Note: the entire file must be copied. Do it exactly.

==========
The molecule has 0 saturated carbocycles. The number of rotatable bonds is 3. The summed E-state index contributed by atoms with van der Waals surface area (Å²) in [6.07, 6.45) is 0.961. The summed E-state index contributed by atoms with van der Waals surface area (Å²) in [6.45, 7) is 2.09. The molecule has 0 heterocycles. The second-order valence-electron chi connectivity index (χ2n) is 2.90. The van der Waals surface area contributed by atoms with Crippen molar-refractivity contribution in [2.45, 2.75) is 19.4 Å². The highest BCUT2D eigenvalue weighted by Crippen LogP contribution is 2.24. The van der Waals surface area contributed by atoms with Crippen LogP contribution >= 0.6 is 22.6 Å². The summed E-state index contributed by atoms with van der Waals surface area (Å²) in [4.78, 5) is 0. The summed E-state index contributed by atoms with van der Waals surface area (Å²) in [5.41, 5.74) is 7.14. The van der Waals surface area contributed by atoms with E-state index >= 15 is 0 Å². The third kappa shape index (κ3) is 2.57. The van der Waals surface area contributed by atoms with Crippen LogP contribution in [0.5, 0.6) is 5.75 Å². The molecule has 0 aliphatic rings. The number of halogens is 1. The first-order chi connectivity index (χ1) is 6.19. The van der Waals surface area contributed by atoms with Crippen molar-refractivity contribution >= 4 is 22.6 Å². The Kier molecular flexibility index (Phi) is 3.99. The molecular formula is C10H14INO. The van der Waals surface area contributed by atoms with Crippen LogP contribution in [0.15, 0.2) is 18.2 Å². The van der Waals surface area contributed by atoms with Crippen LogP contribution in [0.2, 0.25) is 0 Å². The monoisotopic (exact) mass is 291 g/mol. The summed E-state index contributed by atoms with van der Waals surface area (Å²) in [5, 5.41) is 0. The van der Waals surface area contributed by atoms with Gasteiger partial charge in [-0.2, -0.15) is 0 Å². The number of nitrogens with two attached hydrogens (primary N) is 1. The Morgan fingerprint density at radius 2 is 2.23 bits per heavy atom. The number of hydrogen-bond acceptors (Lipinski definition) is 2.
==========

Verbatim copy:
The molecule has 0 saturated carbocycles. The number of rotatable bonds is 3. The summed E-state index contributed by atoms with van der Waals surface area (Å²) in [6.07, 6.45) is 0.961. The summed E-state index contributed by atoms with van der Waals surface area (Å²) in [6.45, 7) is 2.09. The molecule has 0 heterocycles. The second-order valence-electron chi connectivity index (χ2n) is 2.90. The van der Waals surface area contributed by atoms with Crippen molar-refractivity contribution in [2.45, 2.75) is 19.4 Å². The highest BCUT2D eigenvalue weighted by Crippen LogP contribution is 2.24. The van der Waals surface area contributed by atoms with Crippen LogP contribution >= 0.6 is 22.6 Å². The summed E-state index contributed by atoms with van der Waals surface area (Å²) in [4.78, 5) is 0. The summed E-state index contributed by atoms with van der Waals surface area (Å²) in [5.41, 5.74) is 7.14. The van der Waals surface area contributed by atoms with E-state index >= 15 is 0 Å². The third kappa shape index (κ3) is 2.57. The van der Waals surface area contributed by atoms with Crippen LogP contribution in [0.5, 0.6) is 5.75 Å². The molecule has 0 aliphatic rings. The number of halogens is 1. The first-order chi connectivity index (χ1) is 6.19. The van der Waals surface area contributed by atoms with Crippen molar-refractivity contribution >= 4 is 22.6 Å². The Kier molecular flexibility index (Phi) is 3.99. The molecular formula is C10H14INO. The van der Waals surface area contributed by atoms with Crippen LogP contribution in [0.15, 0.2) is 18.2 Å². The van der Waals surface area contributed by atoms with Crippen LogP contribution in [0.2, 0.25) is 0 Å². The monoisotopic (exact) mass is 291 g/mol. The summed E-state index contributed by atoms with van der Waals surface area (Å²) in [5, 5.41) is 0. The van der Waals surface area contributed by atoms with Gasteiger partial charge in [-0.2, -0.15) is 0 Å². The number of nitrogens with two attached hydrogens (primary N) is 1. The Morgan fingerprint density at radius 2 is 2.23 bits per heavy atom. The number of hydrogen-bond acceptors (Lipinski definition) is 2.